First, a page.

Edvard Munch (December 12, 1863 – January 23, 1944)
“My fear of life is necessary to me, as is my illness. Without anxiety and illness, I am a ship without a rudder. My art is grounded in reflections over being different from others. My sufferings are part of my self and my art. They are indistinguishable from me, and their destruction would destroy my art. I want to keep those sufferings”
– Edvard Munch
Edvard Munch was a Norwegian expressionist painter, who became an iconic painter of twentieth Century agnst and uncertainty. He was believed to suffer from some from of bipolar disorder / manic depression and as Munch himself say, this depression influenced his paintings – perhaps best epitomised by the “Scream” – one of the most famous paintings of the Twentieth Century. His paintings built on the ninenteenth century symbolism movement to incorporate his own unique expressionism.
Famous paintings of Edvard Munch
The Scream (1893) Originally called dispair, it was part of a series titled ‘The Frieze of Life’, in which Much explored themes such as life, death and fear.
Munch often made several copies of the same painting. One of the Scream versions were stolen from a Munch museum in Oslo 2004, but it was recovered by Norwegian police in 2006.
This is Munch’s best-known painting, and is one of the best known images in the world. It is one of the pieces in a series titled The Frieze of Life. In the series Munch explored the themes of life, love, fear, death and melancholy. As with many of his works, he made several versions of the painting. One version was stolen in 1996 and The Madonna was stolen from the Munch-museum in Oslo, Norway, in 2004, but in A2006 Norwegian police found it together with another picture that was stolen at the same time, Madonna.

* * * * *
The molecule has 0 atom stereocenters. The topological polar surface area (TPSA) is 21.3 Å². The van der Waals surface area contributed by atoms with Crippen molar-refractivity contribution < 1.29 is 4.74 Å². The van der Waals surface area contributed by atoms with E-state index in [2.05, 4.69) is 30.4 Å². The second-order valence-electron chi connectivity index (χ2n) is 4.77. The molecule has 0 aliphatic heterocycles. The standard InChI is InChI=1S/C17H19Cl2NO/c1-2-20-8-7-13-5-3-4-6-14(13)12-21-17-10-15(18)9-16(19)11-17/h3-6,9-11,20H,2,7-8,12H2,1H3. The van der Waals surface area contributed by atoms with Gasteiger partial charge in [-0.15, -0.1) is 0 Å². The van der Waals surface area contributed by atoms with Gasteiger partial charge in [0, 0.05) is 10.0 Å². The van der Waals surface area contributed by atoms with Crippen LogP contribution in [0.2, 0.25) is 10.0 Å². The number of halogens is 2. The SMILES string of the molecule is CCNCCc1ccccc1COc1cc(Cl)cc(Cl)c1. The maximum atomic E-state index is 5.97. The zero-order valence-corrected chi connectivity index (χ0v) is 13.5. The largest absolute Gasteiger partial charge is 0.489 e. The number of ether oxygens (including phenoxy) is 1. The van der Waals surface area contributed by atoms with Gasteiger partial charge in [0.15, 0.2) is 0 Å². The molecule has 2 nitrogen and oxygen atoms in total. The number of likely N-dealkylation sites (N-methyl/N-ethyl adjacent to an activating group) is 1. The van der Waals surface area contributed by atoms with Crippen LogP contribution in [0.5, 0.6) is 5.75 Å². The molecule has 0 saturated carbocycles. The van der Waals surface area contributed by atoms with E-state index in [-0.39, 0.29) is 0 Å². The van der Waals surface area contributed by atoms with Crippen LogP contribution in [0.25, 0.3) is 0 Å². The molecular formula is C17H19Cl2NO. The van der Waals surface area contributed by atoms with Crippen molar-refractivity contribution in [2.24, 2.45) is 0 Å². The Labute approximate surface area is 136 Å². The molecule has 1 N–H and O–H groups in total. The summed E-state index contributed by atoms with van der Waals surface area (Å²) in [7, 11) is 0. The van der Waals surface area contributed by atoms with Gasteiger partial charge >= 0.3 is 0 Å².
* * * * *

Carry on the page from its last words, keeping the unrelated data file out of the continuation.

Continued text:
The Frieze of Life themes come back throughout Munch’s work. These themes can be seen in paintings such as The Sick Child (1886, portrait of his deceased sister Sophie), (1893–94), Ashes (1894), and The Bridge. The last-named shows limp figures. Those figures have faces with no features, or they have no faces at all. Threatening shapes of heavy trees and houses are above the figures. Munch portrayed women either as frail, innocent sufferers or as lurid, life-devouring vampires. Munch analysts say this reflects his sexual anxieties.
Munch died in his house at Ekely near Oslo on 23 January 1944.
“From my rotting body, flowers shall grow and I am in them, and that is eternity.”
– Edvard Munch